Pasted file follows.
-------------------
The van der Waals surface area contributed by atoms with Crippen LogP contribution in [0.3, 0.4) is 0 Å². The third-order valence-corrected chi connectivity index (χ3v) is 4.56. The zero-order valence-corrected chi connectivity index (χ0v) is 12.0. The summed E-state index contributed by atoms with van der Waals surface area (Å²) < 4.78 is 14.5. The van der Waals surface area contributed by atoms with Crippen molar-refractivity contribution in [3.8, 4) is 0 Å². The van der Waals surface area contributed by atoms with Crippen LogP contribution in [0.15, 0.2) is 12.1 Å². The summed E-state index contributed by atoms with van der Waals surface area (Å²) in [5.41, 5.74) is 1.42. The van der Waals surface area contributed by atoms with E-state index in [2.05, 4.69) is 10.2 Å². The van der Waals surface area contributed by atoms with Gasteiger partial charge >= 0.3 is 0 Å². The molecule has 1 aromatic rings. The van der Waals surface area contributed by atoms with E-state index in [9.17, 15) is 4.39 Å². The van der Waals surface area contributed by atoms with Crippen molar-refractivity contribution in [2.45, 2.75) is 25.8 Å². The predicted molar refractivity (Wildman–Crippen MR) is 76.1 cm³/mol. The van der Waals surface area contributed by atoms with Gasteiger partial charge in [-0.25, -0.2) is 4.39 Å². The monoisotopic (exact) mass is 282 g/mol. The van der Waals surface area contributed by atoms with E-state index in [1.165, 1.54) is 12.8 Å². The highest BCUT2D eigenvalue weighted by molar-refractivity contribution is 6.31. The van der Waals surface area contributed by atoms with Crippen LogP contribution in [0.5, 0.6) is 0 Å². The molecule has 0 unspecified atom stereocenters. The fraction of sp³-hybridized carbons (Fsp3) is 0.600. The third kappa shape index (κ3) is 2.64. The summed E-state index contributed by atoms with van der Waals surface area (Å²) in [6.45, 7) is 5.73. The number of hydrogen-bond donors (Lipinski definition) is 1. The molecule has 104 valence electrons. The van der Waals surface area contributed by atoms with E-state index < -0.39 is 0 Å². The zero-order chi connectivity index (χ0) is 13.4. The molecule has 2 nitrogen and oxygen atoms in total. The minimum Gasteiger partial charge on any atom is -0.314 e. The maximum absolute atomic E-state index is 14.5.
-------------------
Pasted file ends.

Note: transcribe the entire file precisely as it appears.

The van der Waals surface area contributed by atoms with Crippen LogP contribution in [0.3, 0.4) is 0 Å². The third-order valence-corrected chi connectivity index (χ3v) is 4.56. The zero-order valence-corrected chi connectivity index (χ0v) is 12.0. The summed E-state index contributed by atoms with van der Waals surface area (Å²) < 4.78 is 14.5. The van der Waals surface area contributed by atoms with Crippen molar-refractivity contribution in [3.8, 4) is 0 Å². The van der Waals surface area contributed by atoms with Crippen LogP contribution in [0.15, 0.2) is 12.1 Å². The summed E-state index contributed by atoms with van der Waals surface area (Å²) in [5.41, 5.74) is 1.42. The van der Waals surface area contributed by atoms with E-state index in [2.05, 4.69) is 10.2 Å². The van der Waals surface area contributed by atoms with Gasteiger partial charge >= 0.3 is 0 Å². The molecule has 1 aromatic rings. The van der Waals surface area contributed by atoms with E-state index in [9.17, 15) is 4.39 Å². The van der Waals surface area contributed by atoms with Crippen molar-refractivity contribution in [2.45, 2.75) is 25.8 Å². The predicted molar refractivity (Wildman–Crippen MR) is 76.1 cm³/mol. The van der Waals surface area contributed by atoms with Gasteiger partial charge in [-0.25, -0.2) is 4.39 Å². The monoisotopic (exact) mass is 282 g/mol. The van der Waals surface area contributed by atoms with E-state index in [1.165, 1.54) is 12.8 Å². The highest BCUT2D eigenvalue weighted by molar-refractivity contribution is 6.31. The van der Waals surface area contributed by atoms with Crippen LogP contribution in [0.5, 0.6) is 0 Å². The molecule has 0 unspecified atom stereocenters. The fraction of sp³-hybridized carbons (Fsp3) is 0.600. The third kappa shape index (κ3) is 2.64. The summed E-state index contributed by atoms with van der Waals surface area (Å²) in [6.45, 7) is 5.73. The number of hydrogen-bond donors (Lipinski definition) is 1. The molecule has 104 valence electrons. The van der Waals surface area contributed by atoms with E-state index < -0.39 is 0 Å². The zero-order chi connectivity index (χ0) is 13.4. The molecule has 2 nitrogen and oxygen atoms in total. The minimum Gasteiger partial charge on any atom is -0.314 e. The maximum absolute atomic E-state index is 14.5.